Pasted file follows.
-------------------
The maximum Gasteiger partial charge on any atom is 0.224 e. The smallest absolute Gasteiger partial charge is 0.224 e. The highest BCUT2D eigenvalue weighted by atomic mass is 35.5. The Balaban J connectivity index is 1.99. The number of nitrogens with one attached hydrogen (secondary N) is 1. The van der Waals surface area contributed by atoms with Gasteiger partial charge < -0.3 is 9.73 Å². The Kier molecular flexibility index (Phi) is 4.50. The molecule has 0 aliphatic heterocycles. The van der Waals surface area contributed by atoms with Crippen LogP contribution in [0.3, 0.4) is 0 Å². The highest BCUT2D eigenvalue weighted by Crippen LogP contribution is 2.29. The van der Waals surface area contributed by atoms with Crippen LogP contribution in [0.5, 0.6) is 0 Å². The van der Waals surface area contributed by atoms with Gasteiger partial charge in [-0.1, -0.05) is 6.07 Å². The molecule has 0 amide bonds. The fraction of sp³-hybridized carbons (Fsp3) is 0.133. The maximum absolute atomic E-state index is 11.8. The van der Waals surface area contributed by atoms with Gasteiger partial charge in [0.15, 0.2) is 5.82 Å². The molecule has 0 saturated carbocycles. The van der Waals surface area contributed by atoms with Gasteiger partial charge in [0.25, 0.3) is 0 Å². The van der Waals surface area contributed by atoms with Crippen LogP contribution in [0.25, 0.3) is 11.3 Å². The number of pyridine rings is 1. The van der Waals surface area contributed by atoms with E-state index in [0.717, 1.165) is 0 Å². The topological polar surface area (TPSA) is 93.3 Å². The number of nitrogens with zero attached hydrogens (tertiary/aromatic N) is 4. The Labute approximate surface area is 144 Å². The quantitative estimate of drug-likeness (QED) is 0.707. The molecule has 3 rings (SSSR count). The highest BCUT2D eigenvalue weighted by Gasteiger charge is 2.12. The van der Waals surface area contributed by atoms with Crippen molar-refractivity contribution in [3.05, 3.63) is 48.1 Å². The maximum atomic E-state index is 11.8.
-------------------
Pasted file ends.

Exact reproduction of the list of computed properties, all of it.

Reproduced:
The maximum Gasteiger partial charge on any atom is 0.224 e. The smallest absolute Gasteiger partial charge is 0.224 e. The highest BCUT2D eigenvalue weighted by atomic mass is 35.5. The Balaban J connectivity index is 1.99. The number of nitrogens with one attached hydrogen (secondary N) is 1. The van der Waals surface area contributed by atoms with Gasteiger partial charge < -0.3 is 9.73 Å². The Kier molecular flexibility index (Phi) is 4.50. The molecule has 0 aliphatic heterocycles. The van der Waals surface area contributed by atoms with Crippen LogP contribution in [0.3, 0.4) is 0 Å². The highest BCUT2D eigenvalue weighted by Crippen LogP contribution is 2.29. The van der Waals surface area contributed by atoms with Crippen LogP contribution in [0.5, 0.6) is 0 Å². The van der Waals surface area contributed by atoms with Gasteiger partial charge in [-0.1, -0.05) is 6.07 Å². The molecule has 0 amide bonds. The fraction of sp³-hybridized carbons (Fsp3) is 0.133. The maximum absolute atomic E-state index is 11.8. The van der Waals surface area contributed by atoms with Gasteiger partial charge in [0.15, 0.2) is 5.82 Å². The molecule has 0 saturated carbocycles. The van der Waals surface area contributed by atoms with Gasteiger partial charge in [0.25, 0.3) is 0 Å². The van der Waals surface area contributed by atoms with Crippen LogP contribution in [0.25, 0.3) is 11.3 Å². The number of pyridine rings is 1. The van der Waals surface area contributed by atoms with E-state index in [0.717, 1.165) is 0 Å². The topological polar surface area (TPSA) is 93.3 Å². The number of nitrogens with zero attached hydrogens (tertiary/aromatic N) is 4. The Labute approximate surface area is 144 Å². The quantitative estimate of drug-likeness (QED) is 0.707. The molecule has 3 rings (SSSR count). The highest BCUT2D eigenvalue weighted by Gasteiger charge is 2.12. The van der Waals surface area contributed by atoms with Crippen molar-refractivity contribution in [3.05, 3.63) is 48.1 Å². The maximum atomic E-state index is 11.8.